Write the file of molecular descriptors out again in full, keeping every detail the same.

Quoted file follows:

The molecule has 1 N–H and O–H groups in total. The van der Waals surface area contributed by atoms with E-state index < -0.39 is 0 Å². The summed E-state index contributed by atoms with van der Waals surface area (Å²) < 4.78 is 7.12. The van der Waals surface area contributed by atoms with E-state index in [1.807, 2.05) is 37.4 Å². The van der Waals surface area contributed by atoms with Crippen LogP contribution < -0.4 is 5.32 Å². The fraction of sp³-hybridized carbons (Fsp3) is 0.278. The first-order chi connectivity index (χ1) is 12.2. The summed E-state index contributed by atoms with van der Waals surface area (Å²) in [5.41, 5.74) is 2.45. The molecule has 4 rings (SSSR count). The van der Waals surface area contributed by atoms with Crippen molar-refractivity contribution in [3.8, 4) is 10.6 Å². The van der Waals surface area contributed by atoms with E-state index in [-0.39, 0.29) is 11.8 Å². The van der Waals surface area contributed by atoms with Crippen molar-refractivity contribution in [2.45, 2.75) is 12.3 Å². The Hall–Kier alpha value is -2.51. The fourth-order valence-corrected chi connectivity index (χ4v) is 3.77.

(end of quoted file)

The molecule has 1 N–H and O–H groups in total. The van der Waals surface area contributed by atoms with E-state index < -0.39 is 0 Å². The summed E-state index contributed by atoms with van der Waals surface area (Å²) < 4.78 is 7.12. The van der Waals surface area contributed by atoms with E-state index in [1.807, 2.05) is 37.4 Å². The van der Waals surface area contributed by atoms with Crippen LogP contribution < -0.4 is 5.32 Å². The fraction of sp³-hybridized carbons (Fsp3) is 0.278. The first-order chi connectivity index (χ1) is 12.2. The summed E-state index contributed by atoms with van der Waals surface area (Å²) in [5.41, 5.74) is 2.45. The molecule has 4 rings (SSSR count). The van der Waals surface area contributed by atoms with Crippen molar-refractivity contribution in [3.8, 4) is 10.6 Å². The van der Waals surface area contributed by atoms with E-state index in [-0.39, 0.29) is 11.8 Å². The van der Waals surface area contributed by atoms with Crippen molar-refractivity contribution in [2.45, 2.75) is 12.3 Å². The Hall–Kier alpha value is -2.51. The fourth-order valence-corrected chi connectivity index (χ4v) is 3.77.